I dream of houses large and full of broken
windows and floors but I am thrilled to
have finally found a place where I belong
how did I forget about this I wonder
as I wander about and measure for beds
and move sheets of linoleum, latch casements
pick up shards of ceramic coffee cups
and decide where the dog
will sleep and the
I sweep the patio. I think that maybe it is the heat. The heat, or the darkened house, that leads to this pause. I am in a pause. A hot pause. Not meno-. Just hot.
I posted about the heat. I write about the heat. I am trying to master the heat. This week the heat softened with the monsoons.* Yet while the temperatures are lower, outside, the temperature inside my house seems not to have noticed. It seems to be in a consistent state of tightly squeezing the heat in a big bear hug. As if to say, I love you heat, I love you and I missed you, don’t go. This makes no sense. I sweep the porch, it is so cool.
I think about the two eagles watching the muddy river. High and brown and happy. Both. The eagles and the river. They scream at each other, a young one, and its mother. Eagle screams are like children on a playground. I check to see if there are any. Children on the playground. There are not. It’s the eagles. Surely they’ve swept out the nest.
The Verde River is brown. Ha. The green river.
It splashes fast and far below the birds. I think of how quiet they have been, the eagles and the river. Summer brings out the scream and the roar. Like a lion. Summer heat and rain and thinking about nothing else but what I am thinking about.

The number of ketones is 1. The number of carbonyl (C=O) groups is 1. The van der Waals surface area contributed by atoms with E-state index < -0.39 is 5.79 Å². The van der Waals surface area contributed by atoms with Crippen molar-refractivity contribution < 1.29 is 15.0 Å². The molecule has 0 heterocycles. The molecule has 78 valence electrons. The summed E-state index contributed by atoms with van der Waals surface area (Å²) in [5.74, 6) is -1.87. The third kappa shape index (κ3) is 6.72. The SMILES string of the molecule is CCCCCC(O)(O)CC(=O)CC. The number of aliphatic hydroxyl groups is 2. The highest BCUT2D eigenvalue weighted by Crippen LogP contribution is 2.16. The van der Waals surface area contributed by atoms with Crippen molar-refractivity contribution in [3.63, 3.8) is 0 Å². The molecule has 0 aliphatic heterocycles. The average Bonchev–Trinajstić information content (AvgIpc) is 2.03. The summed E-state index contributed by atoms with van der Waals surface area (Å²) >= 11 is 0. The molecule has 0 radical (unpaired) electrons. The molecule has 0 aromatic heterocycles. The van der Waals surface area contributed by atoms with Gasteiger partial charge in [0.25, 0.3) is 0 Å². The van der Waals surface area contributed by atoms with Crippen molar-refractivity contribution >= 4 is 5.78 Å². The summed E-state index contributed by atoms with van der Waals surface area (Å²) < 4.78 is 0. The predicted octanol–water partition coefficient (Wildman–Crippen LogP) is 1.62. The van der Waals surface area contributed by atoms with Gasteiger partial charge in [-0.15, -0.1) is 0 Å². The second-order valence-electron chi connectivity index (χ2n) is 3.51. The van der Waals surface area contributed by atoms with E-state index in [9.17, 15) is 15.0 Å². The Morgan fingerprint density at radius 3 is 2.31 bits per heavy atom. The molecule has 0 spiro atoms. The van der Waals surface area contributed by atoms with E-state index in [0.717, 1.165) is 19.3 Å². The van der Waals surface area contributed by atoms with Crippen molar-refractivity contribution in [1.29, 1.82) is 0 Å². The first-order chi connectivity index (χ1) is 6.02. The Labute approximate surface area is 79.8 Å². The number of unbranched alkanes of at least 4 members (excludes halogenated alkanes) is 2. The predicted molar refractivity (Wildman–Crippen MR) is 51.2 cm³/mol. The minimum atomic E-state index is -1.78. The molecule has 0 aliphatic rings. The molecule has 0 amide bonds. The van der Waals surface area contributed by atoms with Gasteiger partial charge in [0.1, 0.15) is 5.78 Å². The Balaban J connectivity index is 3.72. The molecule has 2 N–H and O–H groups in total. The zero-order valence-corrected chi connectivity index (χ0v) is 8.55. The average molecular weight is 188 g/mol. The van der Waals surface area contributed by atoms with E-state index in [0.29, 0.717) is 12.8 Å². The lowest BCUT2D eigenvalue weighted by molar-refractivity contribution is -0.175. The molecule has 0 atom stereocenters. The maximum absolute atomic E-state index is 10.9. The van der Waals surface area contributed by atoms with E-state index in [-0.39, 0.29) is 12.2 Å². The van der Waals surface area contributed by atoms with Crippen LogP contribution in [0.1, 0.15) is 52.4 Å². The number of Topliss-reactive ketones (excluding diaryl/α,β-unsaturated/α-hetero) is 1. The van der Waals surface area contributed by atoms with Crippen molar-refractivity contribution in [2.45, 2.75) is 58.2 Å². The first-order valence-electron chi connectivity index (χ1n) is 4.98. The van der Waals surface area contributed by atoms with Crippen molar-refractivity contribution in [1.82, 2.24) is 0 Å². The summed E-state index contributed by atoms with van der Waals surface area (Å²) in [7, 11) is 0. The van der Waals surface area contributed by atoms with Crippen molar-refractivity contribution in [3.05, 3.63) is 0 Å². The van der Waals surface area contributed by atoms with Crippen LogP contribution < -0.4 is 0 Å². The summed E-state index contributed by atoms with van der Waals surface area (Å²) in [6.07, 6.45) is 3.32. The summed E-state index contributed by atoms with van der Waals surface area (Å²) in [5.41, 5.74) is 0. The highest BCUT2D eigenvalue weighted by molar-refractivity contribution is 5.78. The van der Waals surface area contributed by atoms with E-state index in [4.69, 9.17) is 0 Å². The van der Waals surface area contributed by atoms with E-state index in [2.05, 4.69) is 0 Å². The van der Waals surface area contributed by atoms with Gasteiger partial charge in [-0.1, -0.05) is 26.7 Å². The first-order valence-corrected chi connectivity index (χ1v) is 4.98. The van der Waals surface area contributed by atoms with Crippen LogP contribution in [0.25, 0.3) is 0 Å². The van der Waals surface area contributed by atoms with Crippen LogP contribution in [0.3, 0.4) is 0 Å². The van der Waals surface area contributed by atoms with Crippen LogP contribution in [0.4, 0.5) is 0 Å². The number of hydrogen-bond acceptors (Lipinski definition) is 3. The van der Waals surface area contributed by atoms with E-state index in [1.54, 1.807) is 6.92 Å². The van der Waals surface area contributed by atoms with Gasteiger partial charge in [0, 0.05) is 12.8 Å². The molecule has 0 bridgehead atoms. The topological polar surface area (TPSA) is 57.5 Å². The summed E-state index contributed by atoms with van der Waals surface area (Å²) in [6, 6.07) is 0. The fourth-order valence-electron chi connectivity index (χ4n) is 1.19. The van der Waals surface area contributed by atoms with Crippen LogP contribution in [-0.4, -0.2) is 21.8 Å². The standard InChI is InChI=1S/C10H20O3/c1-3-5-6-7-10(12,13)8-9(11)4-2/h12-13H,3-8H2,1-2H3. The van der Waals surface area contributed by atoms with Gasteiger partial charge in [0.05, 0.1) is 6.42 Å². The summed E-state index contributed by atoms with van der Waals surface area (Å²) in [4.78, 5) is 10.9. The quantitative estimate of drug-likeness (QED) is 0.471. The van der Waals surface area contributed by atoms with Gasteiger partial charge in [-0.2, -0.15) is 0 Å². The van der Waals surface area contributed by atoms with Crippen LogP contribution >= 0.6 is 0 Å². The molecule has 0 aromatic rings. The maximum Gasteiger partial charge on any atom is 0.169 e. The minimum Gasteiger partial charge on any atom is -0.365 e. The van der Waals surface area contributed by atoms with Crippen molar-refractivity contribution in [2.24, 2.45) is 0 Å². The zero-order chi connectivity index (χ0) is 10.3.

I sweep up tufts of cat hair. Dog hair. My hair. All us old mammals losing our hair. I think of how tired, downcast, and heavy people seem recently. Shiny. Clad in as little clothing, or very little clothing, as possible. Then I see the fallen horse. Dead Horse Ranch State Park. The river ran through the park apparently. Then receded. One horse down. The summer is a time of witnessing. Skin. Pelts. Water. And dust.
I think about the tarantula I discover hiding behind a pot of snap dragons. A hairy creature as big as my hand and snoozing. Or thinking. Thinking about how annoying it is that this human pulled out this pot of snap dragons to rearrange the pots in order to sweep so she could think through things. Humans make no sense thinks this arachnid.
The sun is less present, hidden, like a room I have yet to find, behind clouds, or dreams. The spider wants to build a private room and I have interrupted. I am sorry. I was just thinking. Go back to your dreams. I am sure they make more sense than mine.
I am thinking about how thinking keeps me from thinking what I want to think about. Or write about. It is not writer’s block I suffer, it is a thinking block. I shut off my brain. I bring it back to quiet. My heart to still. I sweep.
When the news of the world hurts and it does. When leadership does not know quiet or still or think. When the world throws hard balls fast and I have never been an athlete, never learned how to catch, I close my eyes, I always have, when the ball is headed my way.